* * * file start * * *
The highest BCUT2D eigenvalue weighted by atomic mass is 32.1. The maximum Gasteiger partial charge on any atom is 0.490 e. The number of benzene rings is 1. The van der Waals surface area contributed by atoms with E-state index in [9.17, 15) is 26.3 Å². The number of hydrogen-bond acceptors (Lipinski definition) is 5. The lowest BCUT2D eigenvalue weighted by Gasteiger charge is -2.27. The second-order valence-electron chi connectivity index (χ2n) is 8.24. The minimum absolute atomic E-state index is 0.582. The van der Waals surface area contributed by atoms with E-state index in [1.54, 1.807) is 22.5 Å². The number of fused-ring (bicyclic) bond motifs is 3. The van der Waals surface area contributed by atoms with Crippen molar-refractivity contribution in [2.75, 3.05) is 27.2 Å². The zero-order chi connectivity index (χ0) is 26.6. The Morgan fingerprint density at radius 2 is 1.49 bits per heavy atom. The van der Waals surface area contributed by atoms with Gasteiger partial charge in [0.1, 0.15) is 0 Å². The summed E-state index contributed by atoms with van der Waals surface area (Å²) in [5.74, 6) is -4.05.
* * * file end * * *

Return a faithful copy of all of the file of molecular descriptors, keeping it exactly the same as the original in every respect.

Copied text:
The highest BCUT2D eigenvalue weighted by atomic mass is 32.1. The maximum Gasteiger partial charge on any atom is 0.490 e. The number of benzene rings is 1. The van der Waals surface area contributed by atoms with E-state index in [9.17, 15) is 26.3 Å². The number of hydrogen-bond acceptors (Lipinski definition) is 5. The lowest BCUT2D eigenvalue weighted by Gasteiger charge is -2.27. The second-order valence-electron chi connectivity index (χ2n) is 8.24. The minimum absolute atomic E-state index is 0.582. The van der Waals surface area contributed by atoms with E-state index in [1.54, 1.807) is 22.5 Å². The number of fused-ring (bicyclic) bond motifs is 3. The van der Waals surface area contributed by atoms with Crippen molar-refractivity contribution in [2.75, 3.05) is 27.2 Å². The zero-order chi connectivity index (χ0) is 26.6. The Morgan fingerprint density at radius 2 is 1.49 bits per heavy atom. The van der Waals surface area contributed by atoms with Gasteiger partial charge in [0.1, 0.15) is 0 Å². The summed E-state index contributed by atoms with van der Waals surface area (Å²) in [5.74, 6) is -4.05.